Tuesday, June 23, 2009

And the answer is....

I attempted to create suspense by ending one of my recent blog posts with a Hollywood type "cliff hanger".... are my children (and home schooled children, in general) unsocialized? It is a truly intriguing question, I'm sure. And, I'm afraid I have left my readers hanging a lot longer than I had originally meant to. I had intended to revisit the subject right way but with our overwhelmingly full social calendar have not had the chance. This, I guess, answers the question quite quickly and concisely, albeit without much drama or fanfare.

My children and I are, obviously, kept busy enough and, yes, they interact regularly with other children. They have friends who attend public school, friends who attend Catholic school and, friends who are home schooled like themselves. They are friends with boys and girls alike. Some of their friends are older than they are, some are younger and some are the same ages. I have heard, and have seen for myself, that home school children are often very good at communicating with all kinds of different people. By not spending 6 to 7 hours a day in a classroom of their "peers", they are able to interact with and build relationships with many different kinds of people. My children know all the employees at the library, they are on a first name basis with the grandmotherly cashier at the grocery store, they all play well with the pre-schooler across the street and they have helped out while I've babysat for a friend's toddler throughout the past year. They are accustomed to talking to adults as well as children of all ages. My children, while not necessarily social butterflies, are fairly good at communicating and tend to make friends easily. They certainly never feel lonely or isolated!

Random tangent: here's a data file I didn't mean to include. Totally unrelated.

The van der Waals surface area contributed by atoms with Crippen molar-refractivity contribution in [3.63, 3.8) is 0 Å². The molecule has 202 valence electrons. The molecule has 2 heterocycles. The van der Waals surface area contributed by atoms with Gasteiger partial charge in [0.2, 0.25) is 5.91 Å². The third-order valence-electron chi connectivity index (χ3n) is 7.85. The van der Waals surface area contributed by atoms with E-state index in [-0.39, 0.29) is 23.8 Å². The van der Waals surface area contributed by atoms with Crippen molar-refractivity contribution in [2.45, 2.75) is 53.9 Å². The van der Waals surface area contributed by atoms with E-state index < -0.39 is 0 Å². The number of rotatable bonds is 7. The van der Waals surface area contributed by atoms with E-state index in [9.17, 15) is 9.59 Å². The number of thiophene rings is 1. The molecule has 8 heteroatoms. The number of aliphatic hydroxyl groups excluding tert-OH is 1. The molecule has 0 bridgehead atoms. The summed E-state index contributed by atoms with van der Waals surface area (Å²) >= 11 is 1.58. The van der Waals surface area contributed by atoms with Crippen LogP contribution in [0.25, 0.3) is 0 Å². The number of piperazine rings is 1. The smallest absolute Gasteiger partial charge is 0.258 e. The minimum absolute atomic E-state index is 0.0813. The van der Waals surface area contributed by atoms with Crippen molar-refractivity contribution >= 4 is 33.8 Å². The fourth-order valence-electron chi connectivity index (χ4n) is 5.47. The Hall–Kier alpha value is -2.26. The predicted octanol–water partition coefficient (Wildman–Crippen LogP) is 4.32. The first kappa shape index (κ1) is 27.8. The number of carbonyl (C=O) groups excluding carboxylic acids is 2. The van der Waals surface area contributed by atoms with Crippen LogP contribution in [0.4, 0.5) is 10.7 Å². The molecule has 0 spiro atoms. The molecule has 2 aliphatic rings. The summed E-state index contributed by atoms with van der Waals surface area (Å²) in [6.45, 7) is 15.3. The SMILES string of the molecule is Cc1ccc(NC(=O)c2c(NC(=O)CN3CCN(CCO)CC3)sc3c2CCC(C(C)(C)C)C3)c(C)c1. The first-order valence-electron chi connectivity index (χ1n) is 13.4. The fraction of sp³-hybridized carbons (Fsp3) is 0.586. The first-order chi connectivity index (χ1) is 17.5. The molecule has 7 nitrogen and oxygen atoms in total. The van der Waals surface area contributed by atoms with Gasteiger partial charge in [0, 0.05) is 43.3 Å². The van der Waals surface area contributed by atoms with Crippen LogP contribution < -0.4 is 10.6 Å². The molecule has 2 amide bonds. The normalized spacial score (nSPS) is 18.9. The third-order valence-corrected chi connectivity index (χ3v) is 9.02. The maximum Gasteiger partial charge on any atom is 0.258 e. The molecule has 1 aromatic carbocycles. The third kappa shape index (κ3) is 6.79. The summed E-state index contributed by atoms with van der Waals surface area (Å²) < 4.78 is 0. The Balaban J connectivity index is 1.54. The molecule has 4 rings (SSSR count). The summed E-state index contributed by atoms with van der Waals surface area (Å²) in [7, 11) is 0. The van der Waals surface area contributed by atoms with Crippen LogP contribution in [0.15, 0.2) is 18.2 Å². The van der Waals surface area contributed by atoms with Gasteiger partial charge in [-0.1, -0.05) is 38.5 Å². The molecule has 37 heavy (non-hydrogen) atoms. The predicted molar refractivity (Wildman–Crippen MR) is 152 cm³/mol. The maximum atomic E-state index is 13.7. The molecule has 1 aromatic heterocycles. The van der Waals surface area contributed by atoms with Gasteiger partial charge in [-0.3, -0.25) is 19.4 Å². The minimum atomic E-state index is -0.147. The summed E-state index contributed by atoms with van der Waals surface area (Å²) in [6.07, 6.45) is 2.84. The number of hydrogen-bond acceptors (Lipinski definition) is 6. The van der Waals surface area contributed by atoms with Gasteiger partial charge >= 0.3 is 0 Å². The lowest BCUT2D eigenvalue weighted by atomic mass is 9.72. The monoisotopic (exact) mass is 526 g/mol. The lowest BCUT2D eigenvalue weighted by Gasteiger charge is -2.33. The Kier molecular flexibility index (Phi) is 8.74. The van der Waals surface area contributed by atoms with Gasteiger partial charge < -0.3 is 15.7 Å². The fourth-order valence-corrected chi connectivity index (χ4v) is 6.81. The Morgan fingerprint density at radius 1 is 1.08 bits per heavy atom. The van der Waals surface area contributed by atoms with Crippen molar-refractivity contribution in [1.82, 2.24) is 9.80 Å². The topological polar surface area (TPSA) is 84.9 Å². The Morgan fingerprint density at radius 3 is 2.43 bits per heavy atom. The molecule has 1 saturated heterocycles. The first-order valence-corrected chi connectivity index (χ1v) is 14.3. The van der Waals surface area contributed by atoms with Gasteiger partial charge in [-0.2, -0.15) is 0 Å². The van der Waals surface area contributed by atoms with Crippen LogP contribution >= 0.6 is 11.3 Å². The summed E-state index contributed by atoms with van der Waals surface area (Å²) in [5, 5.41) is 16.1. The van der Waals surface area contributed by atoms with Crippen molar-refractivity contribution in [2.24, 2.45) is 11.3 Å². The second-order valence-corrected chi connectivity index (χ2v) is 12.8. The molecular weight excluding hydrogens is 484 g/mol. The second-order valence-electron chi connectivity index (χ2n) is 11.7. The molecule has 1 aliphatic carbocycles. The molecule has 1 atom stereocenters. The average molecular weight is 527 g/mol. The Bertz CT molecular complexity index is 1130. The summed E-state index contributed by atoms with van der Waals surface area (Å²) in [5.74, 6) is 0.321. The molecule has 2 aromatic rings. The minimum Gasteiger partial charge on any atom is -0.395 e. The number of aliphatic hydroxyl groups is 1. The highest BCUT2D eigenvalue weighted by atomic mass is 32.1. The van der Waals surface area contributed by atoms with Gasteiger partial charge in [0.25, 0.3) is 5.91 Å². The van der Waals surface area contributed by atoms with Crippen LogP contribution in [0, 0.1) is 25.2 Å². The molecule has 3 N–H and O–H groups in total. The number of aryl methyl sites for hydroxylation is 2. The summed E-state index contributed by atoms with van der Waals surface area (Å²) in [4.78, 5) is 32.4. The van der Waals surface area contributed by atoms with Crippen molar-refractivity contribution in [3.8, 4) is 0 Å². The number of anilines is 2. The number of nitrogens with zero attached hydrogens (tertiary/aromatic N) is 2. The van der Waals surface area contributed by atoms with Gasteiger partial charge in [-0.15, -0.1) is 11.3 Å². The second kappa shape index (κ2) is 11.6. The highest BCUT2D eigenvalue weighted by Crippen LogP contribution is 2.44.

Now, all that being said, I do think the concern surrounding socialization was valid only a few short years ago. When I was growing up (in the 80’s and 90’s) I had never heard of home schooling. Everyone in my neighborhood attended the local neighborhood school. In fact, the sidewalks were busy in the mornings with all of us walking to school together. Back then (and, of course, even earlier) home schooling was rare. It was considered radical and controversial. I’ve heard stories of home school families whose children could not play outside for fear the neighbors would turn them in for truancy. Many families did choose to isolate themselves to do what was right for their children though it was not readily accepted or respected. I feel I owe a debt of gratitude to those home school pioneers who risked persecution from uninformed friends and family in order to pave the way for the acceptance of home education. I am so blessed that others had the wisdom and courage to forego the “normal” socialization (that includes so much bullying and peer pressure) to blaze a trail for the home schooling families of today! I feel confident, that though home schooling does present its challenges and drawbacks, lack of socialization is not one of them! A bigger concern for us is how to fit in all the social activities and get our school work done as well!

1 comment:

  1. We started homeschooling back when feminism was in full swing and homeschooling was virtually unknown. People saw Marcia with "all those kids" in tow and asked, "So, what do you DO?" She answered, "I'm socializing five world-changers through the ethical teachings of Jesus Christ. What do YOU do?"



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